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Making agate burnisher


#1

I’ve heard of making burnishers out of agate. Since I’ve got a lot of
agate sitting around I thought I would make a couple when I run out
of other things to do…

What are the advantages of using an agate burnisher?

Rick Copeland
rockymountainwonders.com


#2

An agate burnisher has a smooth, hard surface that doesn’t rust. When
making an agate burnisher try to use a piece that’s solid without
banding, inclusions and fortification. These make beautiful
burnishers but they’re prone to crack.

RC


#3
What are the advantages of using an agate burnisher? 

To be precise it is chalcedony that we want. Agate is almost the
same, but due to chalcedony is cryptocrystalline mineral, the finish
is especially good.

Leonid Surpin
www.studioarete.com


#4
To be precise it is chalcedony that we want. Agate is almost the
same, but due to chalcedony is cryptocrystalline mineral, the
finish is especially good. 

Agate is also cryptocrystalline. In fact, agate is a variety of
chalcedony.

From http://www.mineralminers.com/html/agaminfo.htm

The cryptocrystalline varieties of quartz may be separated into
two types; fibrous and microgranular. Chalcedony is the general
term applied to the fibrous cryptocrystalline varieties. Agate
is an example of a fibrous cryptocrystalline banded chalcedony
variety of quartz. Carnelian, Chrysoprase and bloodstone are
other chalcedony varieties. Chert is the general term applied to
the granular cryptocrystalline varieties of quartz, of which
flint and Jasper are examples.

Al Balmer
Sun City, AZ


#5

I’ve made a few… just like making a cab. Given most “agates” are
banded… I use solid color jaspers. Has anyone ever tried making a
burnisher from jade? It is slightly less hard when compared to agate,
but would be much less prone to breakage. Agate burnishers also do
not retain heat as readily as steel burnishers… making them a
better choice for Keum Boo.


#6

Agate is no less cryptocrystalline than chalcedony. Indeed, agate
is chalcedony.

Hans Durstling
Moncton Canada


#7

I make burnishers from nephrite.

What people commonly call 'jade is one of two: jadeite or nephrite.
Nephrite is definitely tougher and is fibrous; jadeite has a sugary
texture.

kpk


#8
Agate is no less cryptocrystalline than chalcedony. Indeed, agate
*is* chalcedony. 

One has to distinguish between Chalcedony as species and Chalcedony
as variety. The statement that Agate is no less cryptocrystalline
than Chalcedony is patently wrong. Agates frequently include layers
of Opal, Amethystine, and etc.

Leonid Surpin
www.studioarete.com


#9
Agate is also cryptocrystalline. In fact, agate is a variety of
chalcedony. 

One has to be careful using gemological definitions.

Chalcedony is gemological species, which includes Agate as one of the
varieties, so the above statement is true. However, in my post, I
directly compared Agate and Chalcedony, which should have been a clue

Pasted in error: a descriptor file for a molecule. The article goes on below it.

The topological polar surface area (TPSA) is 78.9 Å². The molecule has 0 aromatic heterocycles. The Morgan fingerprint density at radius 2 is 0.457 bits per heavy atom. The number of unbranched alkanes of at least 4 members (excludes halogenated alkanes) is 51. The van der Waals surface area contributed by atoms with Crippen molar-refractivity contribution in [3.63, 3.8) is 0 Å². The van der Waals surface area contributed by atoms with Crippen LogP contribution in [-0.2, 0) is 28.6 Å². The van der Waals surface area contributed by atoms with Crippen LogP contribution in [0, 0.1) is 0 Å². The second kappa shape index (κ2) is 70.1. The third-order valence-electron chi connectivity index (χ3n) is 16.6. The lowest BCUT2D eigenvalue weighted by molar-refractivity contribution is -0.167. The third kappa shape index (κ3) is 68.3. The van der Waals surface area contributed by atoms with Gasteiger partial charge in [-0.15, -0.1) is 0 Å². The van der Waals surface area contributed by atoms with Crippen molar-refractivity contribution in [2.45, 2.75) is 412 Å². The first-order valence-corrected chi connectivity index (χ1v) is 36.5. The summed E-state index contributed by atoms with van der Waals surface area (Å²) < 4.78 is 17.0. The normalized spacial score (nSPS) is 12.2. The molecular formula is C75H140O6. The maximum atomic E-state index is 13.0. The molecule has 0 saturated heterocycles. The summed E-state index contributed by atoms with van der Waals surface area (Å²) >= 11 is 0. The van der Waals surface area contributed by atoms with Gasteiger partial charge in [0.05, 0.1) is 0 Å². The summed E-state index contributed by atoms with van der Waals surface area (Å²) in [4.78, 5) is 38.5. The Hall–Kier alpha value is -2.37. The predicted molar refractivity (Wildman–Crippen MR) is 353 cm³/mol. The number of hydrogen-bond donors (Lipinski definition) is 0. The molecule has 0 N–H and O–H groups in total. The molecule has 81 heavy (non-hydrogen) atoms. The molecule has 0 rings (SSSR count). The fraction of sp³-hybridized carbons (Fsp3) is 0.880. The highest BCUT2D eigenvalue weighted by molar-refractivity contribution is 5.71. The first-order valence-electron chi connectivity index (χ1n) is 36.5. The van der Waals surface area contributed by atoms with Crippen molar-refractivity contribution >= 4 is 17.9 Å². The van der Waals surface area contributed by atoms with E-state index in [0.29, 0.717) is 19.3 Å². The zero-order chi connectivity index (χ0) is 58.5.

that I am referring to Chalcedony as cryptocrystalline variety of
Chalcedony as a species, which includes cryptocrystalline as well as
microcrystalline varieties.

Internet is a great source of but it could also become
a great source of confusion.

Leonid Surpin
www.studioarete.com


#10
I make burnishers from nephrite. 

Kevin knows…

I’ve made a few myself - I have one in my bench right now…

It makes little if any difference what stone it’s made out of, as
long as it has certain characteristics: Hardness of 7 or better (I’d
thought of making them out of ruby laser rods…), clean texture, able
to take a fine polish. Agate, as opposed to chalcedony, works just
fine as long as it is clean. That is, if the bands are solid and not
cleavages. That’s easy enough to see.

A Google of “agate burnishers” with quotes brings up much.
Gildedplanet. com has a whole online catalog of shapes and sizes…


#11
Agates frequently include layers of Opal, Amethystine, and etc. 

… in which case they are not agates at all - but a mixture of
agate etc.

Also…

Although you used to be able to tell a nephrite/jadeite stone from
the slightly “orange peel” surface the use of diamond abrasives in
polishing now means that the stones often have a perfectly smooth
surface.

Tony Konrath F.G.A


#12
Agates frequently include layers of Opal, 

That’s a new one; could you give more info on “agates with layers of
opal”?

kpk


#13
Agates frequently include layers of Opal, Amethystine, and etc. 

Then the rock isn’t all agate, is it?

Al Balmer
Sun City, AZ


#14
Although you used to be able to tell a nephrite/jadeite stone from
the slightly "orange peel" surface 

If that was/is the case (orange peel) it’s because of poor lapidary
technique.

One can still have ‘orange peel’ even with diamond compounds.

‘Orange peel’ is not uncommon with materials that tend to undercut.

kpk


#15
That's a new one; could you give more info on "agates with layers
of opal"? 

Opal is frequently substituting for Chalcedony during formation
processes.

Opal formulae is SiO2 * n(H2O), n - is a variable indication how
much water is present.

Chalcedony is cryptocrystalline form of Quartz, and formulae is
SiO2. As you can see, chemically they are twins. Some even speculate
that variety like Milky Chalcedony is simply a very old, dehydrated
Opal.

Leonid Surpin
www.studioarete.com


#16